The intertwined lives of two kindred souls with ambition begins when Captain Whip Hoxworth discovers that Nyuk Tsin has been smuggled aboard as part of cargo on The Carthaginian, which he ... See full summary »
During the last winter of the Civil War, cavalry officer Amos Dundee leads a contentious troop of Army regulars, Confederate prisoners and scouts on an expedition into Mexico to destroy a ... See full summary »
When son of a conservative small rancher refuses to go to the Vietnam War, his father disowns him. Fifteen years later his mother asks him to return home and try one final time to make peace with his still proud and stubborn father.
A pair of grizzled frontiersmen fight Indians, guzzle liquor, and steal squaws in their search for a legendary valley 'so full of beaver that they jump right into your traps' in this fanciful adventure.
Will Penny, an aging cowpoke, takes a job on a ranch which requires him to ride the line of the property looking for trespassers or, worse, squatters. He finds that his cabin in the high mountains has been appropriated by a woman whose guide to Oregon has deserted her and her son. Too ashamed to kick mother and child out just as the bitter winter of the mountains sets in, he agrees to share the cabin until the spring thaw. But it isn't just the snow that slowly thaws; the lonely man and woman soon forget their mutual hostility and start developing a deep love for one another. Written by
One of the best westerns I've ever seen. 'Will Penny' is a movie crying out to be rediscovered!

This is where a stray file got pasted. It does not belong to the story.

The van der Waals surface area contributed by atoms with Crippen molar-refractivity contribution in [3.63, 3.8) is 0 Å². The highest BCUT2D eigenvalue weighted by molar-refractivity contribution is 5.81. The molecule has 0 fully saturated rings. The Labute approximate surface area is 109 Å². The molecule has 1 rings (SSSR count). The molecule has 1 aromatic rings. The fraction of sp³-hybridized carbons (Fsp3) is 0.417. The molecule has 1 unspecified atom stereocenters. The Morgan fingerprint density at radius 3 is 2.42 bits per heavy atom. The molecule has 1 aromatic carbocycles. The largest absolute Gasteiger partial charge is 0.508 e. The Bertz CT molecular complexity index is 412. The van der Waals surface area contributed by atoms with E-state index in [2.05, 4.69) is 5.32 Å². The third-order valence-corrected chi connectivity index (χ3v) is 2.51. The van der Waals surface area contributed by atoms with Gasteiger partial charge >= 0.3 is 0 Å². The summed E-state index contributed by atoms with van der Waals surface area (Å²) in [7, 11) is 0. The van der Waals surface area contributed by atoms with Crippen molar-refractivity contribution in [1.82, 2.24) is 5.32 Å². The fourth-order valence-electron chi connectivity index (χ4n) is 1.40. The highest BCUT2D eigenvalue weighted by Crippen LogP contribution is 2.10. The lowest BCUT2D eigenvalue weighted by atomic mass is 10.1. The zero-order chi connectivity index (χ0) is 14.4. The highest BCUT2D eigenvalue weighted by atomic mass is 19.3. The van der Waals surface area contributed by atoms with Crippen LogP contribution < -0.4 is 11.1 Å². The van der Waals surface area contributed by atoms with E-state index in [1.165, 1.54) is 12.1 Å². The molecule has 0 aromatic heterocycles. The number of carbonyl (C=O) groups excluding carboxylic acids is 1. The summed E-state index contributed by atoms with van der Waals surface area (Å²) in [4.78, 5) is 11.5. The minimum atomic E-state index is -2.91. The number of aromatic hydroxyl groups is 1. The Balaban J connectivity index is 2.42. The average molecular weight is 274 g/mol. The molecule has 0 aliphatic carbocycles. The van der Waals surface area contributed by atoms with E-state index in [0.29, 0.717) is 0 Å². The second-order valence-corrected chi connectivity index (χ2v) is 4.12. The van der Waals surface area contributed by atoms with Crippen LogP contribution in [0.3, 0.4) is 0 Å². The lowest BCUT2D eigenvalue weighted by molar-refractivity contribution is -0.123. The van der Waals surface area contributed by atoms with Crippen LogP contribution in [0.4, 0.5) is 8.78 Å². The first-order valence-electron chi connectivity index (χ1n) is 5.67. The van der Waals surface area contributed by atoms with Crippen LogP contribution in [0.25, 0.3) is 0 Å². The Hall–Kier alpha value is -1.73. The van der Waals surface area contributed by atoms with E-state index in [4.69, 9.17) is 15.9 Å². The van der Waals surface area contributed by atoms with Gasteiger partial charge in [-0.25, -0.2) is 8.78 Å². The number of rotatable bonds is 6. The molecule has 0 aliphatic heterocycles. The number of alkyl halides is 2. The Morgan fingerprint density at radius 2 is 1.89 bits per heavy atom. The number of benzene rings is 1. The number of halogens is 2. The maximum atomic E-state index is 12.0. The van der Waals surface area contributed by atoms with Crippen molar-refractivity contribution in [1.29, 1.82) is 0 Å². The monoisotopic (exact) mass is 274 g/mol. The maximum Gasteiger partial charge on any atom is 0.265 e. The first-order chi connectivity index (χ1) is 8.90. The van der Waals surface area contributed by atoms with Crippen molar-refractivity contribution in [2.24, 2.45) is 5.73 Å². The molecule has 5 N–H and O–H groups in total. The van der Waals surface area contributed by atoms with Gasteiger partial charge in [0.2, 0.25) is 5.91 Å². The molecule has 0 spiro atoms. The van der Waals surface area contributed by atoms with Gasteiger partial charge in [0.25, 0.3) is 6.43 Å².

Peckinpah's flamboyant 'The Wild Bunch' and Leone's innovative spaghetti westerns of the 1960s are among my all time favourites, but the stir they created overshadowed some gems that are now unfairly overlooked - Brando's 'One-Eyed Jacks', and Monte Hellman's 'Ride In The Whirlwind' and 'The Shooting' immediately spring to mind. Those three movies all have strong cult followings (just ask Quentin Tarantino!), but for some reason the same can't be said for 'Will Penny'. I don't know why, as it's one of the best westerns I've ever seen. Charlton Heston is of course, a MOVIE STAR and also a controversial figure because of his politics, but sometimes people seem to forget that he could be a damn fine actor when he tried. I think 'Will Penny' is his best performance. Heston plays a low key character, an aging cowboy who is tired of his life but believes it is all he can do. Maybe this is the main reason why 'Will Penny' has been forgotten. He's basically a decent guy, not a larger than life John Wayne hero, or a Clint Eastwood anti-hero. Heston regards Tom Gries' script as one of the finest he's ever read, and I must agree with him. Gries was a TV veteran but this was his big break as a motion picture director. Despite the talent he showed he never became a name director, though he worked steadily until his death in the mid-70s, and was responsible for a few well known films including the Manson movie 'Helter Skelter'. Heston is surrounded by an impeccable supporting cast. His two buddies are played by a young Lee Majors and Anthony Zerbe ('Cool Hand Luke', 'The Omega Man'). Joan Hackett is very good as the woman squatter Penny befriends (her on screen son is played by Tom Gries real life son, who is also excellent). Donald Pleasence is fantastic fun as a crazed preacher, and he and his eldest son (played by Bruce Dern, one of my all time favourite actors) make terrific villains (Dern is always a terrific villain!). Western legends Ben Johnson and Slim Pickens play a ranch foreman and a cook respectively, and then there's character actors galore - G.D. Spradlin, Clifton James, William Schallert, Luke Askew, Matt Clark, Roy Jenson. Off the top of my head, it's difficult to think of a 1960s western with a more impressive cast. 'Will Penny' is a movie crying out to be rediscovered! I highly recommend it to western fans.
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